• 16. 1166 PRESTASI: A JOURNEY OPTIMIZATION OF WEBSITE AND SOCIAL MEDIA In the era of the Internet and the rise of social media in Indonesia today the dissemination of information about the program through cyberspace is important for the PRESTASI Outreach team to support face-to-face visits in the various regions. The PRESTASI team designed a website and uploaded allimportant documents in to the website address at www.prestasi-iief.org. Every prospective applicant can access the application form on the PRESTASI website. To be more interactive PRESTASI also designed a Facebook Fan Page and Twitter in order to provide updated information. With Indonesia’s position as one of the biggest users of social media in the world dissemination of information through a virtual media proved to be very effective, cheap and fast. The existence of these two accounts also contributes significantly to the spread of information of PRESTASI program. Based on data compiled by IIEF, in the peak period of the outreach’s implementation, as per October 25, 2011 it was recorded trip their rented car could not go very fast. “If we were at a normal speed it might be that. Hanif and I would miss the plane,” Nano said. Because of that, he whispered to the driver to drive as fast as pos- sible so they can get back to Jakarta that night. As a result, for about five hours the car drove like crazy while both passengers –Nano and Hanif – sat silently and were busy praying in their heart. “We do not have time to eat - just stop for a moment to pray and then we go directly off again,” said Nano as he tells how they hunt the time. Unfortunately the driver hit the gas very hard and on the last corner before entering the city of Banda Aceh a cow sud- denly appeared and inevitably the car hit the poor cow. All of the passengers were shocked and for a moment could not speak. Finally the car arrived at the airport in Banda Aceh, on time, and they could catch a plane back to Jakarta that night. Hanif, who looked a little pale, told Nano, “Mas Wahono ... please do not be like this on the next journey ... It’s better to miss the aircraft rather than to lose our lives.” Hanif’s words could only be rewarded with a smile and an apology from Nano. In fact, Nano was as worried as Hanif but at least one more task from the Outreach team list was completed. Well done! PRESTASI’s Facebook FOTOOLEH:IIEF-PRESTASI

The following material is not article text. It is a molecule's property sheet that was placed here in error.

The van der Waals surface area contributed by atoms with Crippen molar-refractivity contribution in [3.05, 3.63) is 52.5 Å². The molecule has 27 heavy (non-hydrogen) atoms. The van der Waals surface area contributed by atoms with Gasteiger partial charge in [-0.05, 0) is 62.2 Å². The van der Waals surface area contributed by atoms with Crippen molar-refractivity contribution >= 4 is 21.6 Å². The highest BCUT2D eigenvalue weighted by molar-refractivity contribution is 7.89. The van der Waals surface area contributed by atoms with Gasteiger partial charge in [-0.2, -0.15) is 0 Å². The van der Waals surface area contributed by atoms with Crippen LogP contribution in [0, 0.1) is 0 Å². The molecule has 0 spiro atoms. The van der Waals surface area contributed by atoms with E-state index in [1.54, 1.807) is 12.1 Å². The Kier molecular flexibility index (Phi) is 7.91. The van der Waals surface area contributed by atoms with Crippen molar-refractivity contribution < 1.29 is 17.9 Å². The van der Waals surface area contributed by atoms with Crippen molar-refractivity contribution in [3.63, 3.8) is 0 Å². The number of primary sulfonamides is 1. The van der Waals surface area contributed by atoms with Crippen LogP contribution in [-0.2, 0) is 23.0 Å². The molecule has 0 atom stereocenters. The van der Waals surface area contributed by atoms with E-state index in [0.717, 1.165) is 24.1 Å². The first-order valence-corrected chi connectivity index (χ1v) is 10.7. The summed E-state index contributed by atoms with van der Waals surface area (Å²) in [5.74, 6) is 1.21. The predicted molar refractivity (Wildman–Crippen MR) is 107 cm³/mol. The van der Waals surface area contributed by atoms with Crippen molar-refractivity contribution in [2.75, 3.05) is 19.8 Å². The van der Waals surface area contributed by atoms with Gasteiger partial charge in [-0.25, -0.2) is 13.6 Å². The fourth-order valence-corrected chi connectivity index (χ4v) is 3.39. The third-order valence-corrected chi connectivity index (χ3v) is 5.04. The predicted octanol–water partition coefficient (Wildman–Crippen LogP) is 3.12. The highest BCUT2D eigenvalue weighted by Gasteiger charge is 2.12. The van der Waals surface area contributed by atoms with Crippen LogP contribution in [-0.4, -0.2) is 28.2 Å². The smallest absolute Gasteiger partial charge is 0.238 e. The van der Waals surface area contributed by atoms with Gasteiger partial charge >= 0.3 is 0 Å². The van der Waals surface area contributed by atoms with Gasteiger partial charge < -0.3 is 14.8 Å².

• 17. 1177 O ne interesting story concerned with how PRESTASI information live in cyberspace could reach potential candidates in remote areas of the archipelago was narrated by David Kuntel, a PRESTASI scholar who was chosen from the field of Environment from the 2012 recruitment. David was born in Manado, North Sulawesi on December 23 1984. After completing his bachelor degree at Sam Ratulangi University Faculty of Fisheries (UNSRAT), Manado David went to work as administrative staff and assistant for professor at UNSRAT but early in 2009 he decided to join the Local Government of Siau Tagulandang Biaro (Sitaro) Island, a new district that split from Sangihe Island in 2007, which is a seven-hour ride boat from Manado. Serving on a small island, surrounded by the Molucca Sea on the east and the Celebes Sea on the west, with telecommunication signals up and down did not dampen David’s spirits and he still managed to hunt for information about scholarships. David relied on the Internet to find information about various scholarship pro- grams, which would enable him to continue his study to a master’s degree. One day in October 2011 when browsing on his mobile phone David found information about PRESTASI, “this is the first info I got from the phone,” said David. David immediately prepared all of the required documents and sent them to IIEF in Jakarta. It turned out that the application managed to attract the attention of the selection team and he was invited to attend an interview session in the Makassar region. David took a ship to Siau Island followed by a small plane to Manado and finally Makassar. And luck is haven for people who work hard! After passing a series of rigorous selection criteria David managed to rise above thousands of other candidates and he became one of the PRESTASI scholars. “Through PRESTASI I hope my dream will come true which is to study at the School of Marine Affairs at the University of Washington,” says David who is now following the Pre-Academic Training (PAT) in Jakarta along with 30 of other scholars who were recruited in 2012. PRESTASI FINALLY DROP IN SIAU TAGULANDANG BIARO that there were 1.469 active participants on the PRESTASI Facebook account and 685 followers on the PRESTASI twitter account with 300 updates since the account was launched on June 28, 2011. Until the end of September 2012, PRESTASI Twitter followers have netted 1.610 and 1.209 Twitter friends as many as 3.167 people clicked “like-button” for the PRESTASI Facebook Fan Page. FOTO:IIEF-PRESTASI